Electrolysis is the process of breakdown of stable water molecule on passage of current across the electrodes in aqueous electrolyte. Generally at a particular potential, the splitting of water to molecular hydrogen and oxygen takes place at cathode and anode terminals of the electrochemical cell. This chapter presents a brief discussion on the types of electrolysis and electrochemical cell. Further, for better understanding, complete configuration of electrodes in a three electrode electrochemical cell is presented.
Aneeya Kumar Samantara, Satyajit Ratha

Chapter 3. Mechanism and Key Parameters for Catalyst Evaluation

Abstract
Both the hydrogen evolution and oxygen evolution reaction follows a multi electron catalytic path and the mechanism strongly depends on the types of electrolyte used for the electrolysis. Also there are various key parameters available to evaluate the performances of a particular electrocatalyst. In this chapter, detailed discussion on the mechanism of both the HER and OER in acidic and alkaline electrolyte is presented. Moreover, emphasis has been given on the calculation of different key parameters like overpotential, Tafel slope, electrochemical active surface area, Faradic efficiency, Turnover frequency, long cycle life etc. used for efficiency evaluation of a catalyst.
Aneeya Kumar Samantara, Satyajit Ratha

Chapter 4. Electroactive Materials

Abstract
Both the HER and OER are the core reactions of advanced energy conversion technologies (Fuel cell, metal-air batteries, conversion of CO2 to fuel etc.) which are the key components of the sustainable energy utilization infrastructures. But experimentally these reactions face higher activation energy barrier and require additional potential called overpotential for their completion. In order to reduce the overpotential, numerous electrocatalyst and advanced techniques for electrode fabrication were developed. This chapter covers an up to date literature survey on different types of electroactive materials (precious metals, metal oxides, chalcogenides, phosphides, supported materials etc.) and electrodes employed for electrolysis purpose.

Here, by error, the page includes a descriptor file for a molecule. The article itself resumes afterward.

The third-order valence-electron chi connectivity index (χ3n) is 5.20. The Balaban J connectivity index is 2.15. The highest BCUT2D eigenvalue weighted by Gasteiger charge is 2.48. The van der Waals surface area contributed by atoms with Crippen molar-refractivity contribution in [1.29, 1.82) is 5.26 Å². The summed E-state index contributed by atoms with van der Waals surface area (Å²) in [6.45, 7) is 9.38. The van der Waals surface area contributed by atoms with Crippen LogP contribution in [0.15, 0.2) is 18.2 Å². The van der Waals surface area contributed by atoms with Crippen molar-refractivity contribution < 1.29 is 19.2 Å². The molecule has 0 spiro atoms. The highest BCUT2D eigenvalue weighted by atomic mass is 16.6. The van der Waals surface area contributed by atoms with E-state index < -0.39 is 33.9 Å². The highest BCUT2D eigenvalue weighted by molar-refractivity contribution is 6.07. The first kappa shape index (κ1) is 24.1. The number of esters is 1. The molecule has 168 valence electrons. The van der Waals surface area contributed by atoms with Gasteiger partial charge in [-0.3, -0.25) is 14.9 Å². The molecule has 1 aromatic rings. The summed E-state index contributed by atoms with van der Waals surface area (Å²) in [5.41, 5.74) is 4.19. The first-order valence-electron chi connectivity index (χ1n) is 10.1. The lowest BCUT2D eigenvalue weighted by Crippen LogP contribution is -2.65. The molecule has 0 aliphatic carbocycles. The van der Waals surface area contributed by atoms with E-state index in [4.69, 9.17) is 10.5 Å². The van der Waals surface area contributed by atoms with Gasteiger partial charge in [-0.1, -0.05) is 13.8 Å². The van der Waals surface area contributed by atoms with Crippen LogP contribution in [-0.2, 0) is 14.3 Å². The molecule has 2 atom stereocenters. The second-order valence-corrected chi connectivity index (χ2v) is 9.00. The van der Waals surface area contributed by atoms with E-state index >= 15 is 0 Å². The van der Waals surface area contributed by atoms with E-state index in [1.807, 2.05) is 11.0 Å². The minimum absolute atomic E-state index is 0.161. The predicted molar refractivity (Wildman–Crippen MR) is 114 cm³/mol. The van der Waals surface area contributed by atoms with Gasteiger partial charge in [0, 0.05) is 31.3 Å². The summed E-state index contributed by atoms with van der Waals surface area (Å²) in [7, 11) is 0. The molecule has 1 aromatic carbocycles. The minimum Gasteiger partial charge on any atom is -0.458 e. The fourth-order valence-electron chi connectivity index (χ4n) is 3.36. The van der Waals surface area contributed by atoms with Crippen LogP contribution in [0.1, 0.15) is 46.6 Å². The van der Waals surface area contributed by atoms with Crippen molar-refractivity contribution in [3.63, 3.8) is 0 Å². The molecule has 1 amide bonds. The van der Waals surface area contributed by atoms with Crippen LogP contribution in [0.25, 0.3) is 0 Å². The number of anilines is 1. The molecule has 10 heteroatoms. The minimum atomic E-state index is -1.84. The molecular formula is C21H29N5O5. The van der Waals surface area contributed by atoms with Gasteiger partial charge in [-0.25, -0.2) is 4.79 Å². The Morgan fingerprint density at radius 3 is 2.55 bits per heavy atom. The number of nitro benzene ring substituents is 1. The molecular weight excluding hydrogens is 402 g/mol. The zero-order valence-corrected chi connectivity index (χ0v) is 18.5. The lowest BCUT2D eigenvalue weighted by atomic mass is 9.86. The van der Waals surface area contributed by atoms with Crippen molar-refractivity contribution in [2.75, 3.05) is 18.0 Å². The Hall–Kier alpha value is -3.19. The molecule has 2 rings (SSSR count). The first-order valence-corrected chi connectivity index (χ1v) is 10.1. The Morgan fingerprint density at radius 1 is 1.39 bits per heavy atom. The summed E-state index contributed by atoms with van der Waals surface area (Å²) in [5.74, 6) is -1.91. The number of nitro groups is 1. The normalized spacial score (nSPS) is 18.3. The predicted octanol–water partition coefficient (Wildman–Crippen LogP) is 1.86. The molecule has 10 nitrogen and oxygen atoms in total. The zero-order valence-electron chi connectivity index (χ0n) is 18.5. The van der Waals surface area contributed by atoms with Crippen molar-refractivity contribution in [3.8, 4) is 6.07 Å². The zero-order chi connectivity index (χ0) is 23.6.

Aneeya Kumar Samantara, Satyajit Ratha

Chapter 5. Potential Applications of Electrolysis for Commercial Hydrogen Production

Abstract
The fossil fuel based energy resources are considered as the primary source of energy for day today requirement. But the limited reserve and carbon emission during the combustion process restricts their use demanding an alternative resource. After numerous research efforts, the researchers have successfully stored solar energy in form of chemical energy, especially in molecular hydrogen (H2). Like oil and natural gases, hydrogen is not energy but stores and carries energy. On the other hand, for ease of use, the online production of H2 remain indispensable. This chapter presents the development in the use of electrolysis for commercial hydrogen production, onsite electrolysis and use of H2 as a clean fuel in vehicles.
Aneeya Kumar Samantara, Satyajit Ratha

Chapter 6. Summary and Conclusion

Abstract
This chapter summarizes the ongoing development in electroactive material design and electrode fabrication techniques. Also the scope to work to further improve the efficiency of the electrolyzer is presented.
Aneeya Kumar Samantara, Satyajit Ratha

Backmatter

Additional information